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Bruceploitation (a portmanteau of Bruce Lee and exploitation) refers to the practice on the part of filmmakers in mainland China, Hong Kong, and Taiwan of hiring Bruce Lee look-alike actors ("Lee-alikes") to star in many imitation martial arts films in order to cash in on Lee's success after his death.[1] Bruceploitation is an exploitation film subgenre mostly seen in the 1970s after Lee's death in 1973.


When Bruce Lee died on July 20, 1973, he was Hong Kong's most famous martial arts actor. When Enter the Dragon became a box office success worldwide, many Hong Kong studios feared that a movie without their most famous star in it would not be financially successful. So some studios decided to play on Lee's sudden international fame by making movies that vaguely sounded like Bruce Lee starring vehicles, with actors who looked like Lee—changing their screen names to sound similar to “Bruce Lee", such as Bruce Li and Bruce Le.[2]


After Bruce Lee's death, many actors assumed Lee-like stage names. Bruce Li (黎(Lí)小龍 from his real name Ho Chung Tao (何宗道)), Bruce Chen, Bruce Lai (real name Chang Yi-Tao), Bruce Le (呂(Lǔ)小龍 from his real name Wong Kin Lung), (黃建龍)), Bruce Lie, Bruce Liang (also known as Bruce Leung), Saro Lee, Bruce Ly (real name Binhslee), Bruce Thai, Brute Lee, Myron Bruce Lee, Lee Bruce, and Bruce Lei/Dragon Lee (real name Moon Kyoung-seok) were hired by studios to play Lee-styled roles.[3] Bruce Li appeared in Bruce Lee Against Supermen where he stars as Kato, assistant of the Green Hornet, a role originally played by the real Bruce Lee.[4]

Additionally, when some Japanese karate and Korean taekwondo films were dubbed into English for U.S. release, the protagonists were given new Lee-like stage names. Such was the case with Jun Chong (credited as Bruce K. L. Lea in the altered and English-dubbed Bruce Lee Fights Back from the Grave) and Tadashi Yamashita (credited as Bronson Lee in the altered English-dubbed Bronson Lee, Champion).

Jackie Chan, who started his movie career as an extra and stunt artist in some of Bruce Lee's movies, was also given roles where he was promoted as the next Bruce Lee as Chan Yuen Lung (with Yuen Lung's stage name borrowed from his fellow Fortunes brother Sammo Hung), such as New Fist of Fury (1976). It was only when he made some comedy-themed movies for another studio that he was able to gain box-office success.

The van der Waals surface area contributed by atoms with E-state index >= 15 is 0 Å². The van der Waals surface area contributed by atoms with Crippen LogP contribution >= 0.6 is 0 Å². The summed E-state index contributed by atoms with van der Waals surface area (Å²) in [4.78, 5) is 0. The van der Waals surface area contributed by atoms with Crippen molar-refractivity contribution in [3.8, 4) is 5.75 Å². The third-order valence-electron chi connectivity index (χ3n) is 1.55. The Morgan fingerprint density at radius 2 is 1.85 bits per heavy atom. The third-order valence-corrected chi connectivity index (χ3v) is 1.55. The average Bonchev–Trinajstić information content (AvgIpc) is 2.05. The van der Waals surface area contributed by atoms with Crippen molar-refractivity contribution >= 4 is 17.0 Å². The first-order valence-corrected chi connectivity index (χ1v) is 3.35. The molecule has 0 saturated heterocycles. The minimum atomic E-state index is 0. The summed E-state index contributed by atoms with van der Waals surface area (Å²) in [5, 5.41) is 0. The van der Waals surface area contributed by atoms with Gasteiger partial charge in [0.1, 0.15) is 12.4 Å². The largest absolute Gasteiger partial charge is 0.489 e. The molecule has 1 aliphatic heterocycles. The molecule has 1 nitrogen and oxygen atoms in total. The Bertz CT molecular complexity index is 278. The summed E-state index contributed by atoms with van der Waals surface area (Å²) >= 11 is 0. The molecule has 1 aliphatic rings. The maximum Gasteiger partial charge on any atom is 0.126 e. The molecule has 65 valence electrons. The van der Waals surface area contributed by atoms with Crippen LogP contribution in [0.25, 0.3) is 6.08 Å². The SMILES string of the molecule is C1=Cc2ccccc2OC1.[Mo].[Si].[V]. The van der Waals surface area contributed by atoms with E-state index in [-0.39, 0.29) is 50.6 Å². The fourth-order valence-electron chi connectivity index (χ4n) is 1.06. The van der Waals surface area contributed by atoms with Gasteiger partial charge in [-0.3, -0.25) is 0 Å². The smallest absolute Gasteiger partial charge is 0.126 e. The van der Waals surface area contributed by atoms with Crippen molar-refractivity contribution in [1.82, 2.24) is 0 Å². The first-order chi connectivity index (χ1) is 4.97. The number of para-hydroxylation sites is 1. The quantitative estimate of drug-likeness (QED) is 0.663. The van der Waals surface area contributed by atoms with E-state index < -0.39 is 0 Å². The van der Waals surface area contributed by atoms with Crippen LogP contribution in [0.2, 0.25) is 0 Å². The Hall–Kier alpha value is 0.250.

In 2001, actor Danny Chan Kwok-kwan sported Lee's look in the Cantonese comedy film Shaolin Soccer. The role landed him to play Lee in the biographical television series The Legend of Bruce Lee.

Movies and televisionEdit

Some of the movies, such as Re-Enter the Dragon, Enter Three Dragons, Return of Bruce, Enter Another Dragon, Return of the Fists of Fury or Enter the Game of Death, were rehashes of Bruce Lee's classics. Others told Lee's life story and explored his mysteries, such as Bruce Lee’s Secret (a farcical rehash starring Bruce-clone Bruce Li in San Francisco defending Chinese immigrants from thugs), Exit the Dragon, Enter the Tiger (where Bruce Li is asked by Bruce Lee to replace him after his death), and Bruce’s Fist of Vengeance.

Others films such as The Clones of Bruce Lee (where clones of Bruce Lee portrayed by some of the above actors are created by scientists) or The Dragon Lives Again (where Bruce Lee fights a plethora of fictional characters in Hell such as James Bond and Dracula and finds allies amongst others such as Popeye and Kwai Chang Caine). Others, such as Bruce Lee Fights Back from the Grave, featured Lee imitators but with a plot having nothing to do with Bruce Lee.

One of Lee's fight choreographers, actor-director Sammo Hung, famously satirized the phenomenon of Bruceploitation in his 1978 film, Enter the Fat Dragon. Elliott Hong's They Call Me Bruce? satirized the tendency for all male Asian actors (and by extension, male Asians in general) to have to sell themselves as Bruce Lee-types to succeed.

Comic booksEdit

The comic book medium also gave birth to several characters inspired by Bruce Lee, most notably in Japanese comics or manga. Paul Gulacy was inspired by Bruce Lee when he drew Marvel Comics's Shang-Chi.[5] In Tetsuo Hara and Buronson’s influential manga Hokuto no Ken, known to Western audiences as Fist of the North Star, the main character, Kenshiro, was deliberately created by them drawing inspiration from Bruce Lee and Max Rockatansky[6] from the film Mad Max. Kenshiro’s appearance initially resembled more that of Lee in the first chapters of the manga, blending it with Mel Gibson's likeness. Later on in the work, he still retained mannerisms inspired by Lee, such as his fighting style and battle cries. Additionally, in Hokuto no Ken’s prequel Souten no Ken, the main character is Kenshiro’s uncle, named Kenshiro Kasumi, who is also modeled after Lee’s physique and mannerisms in the same way as his nephew.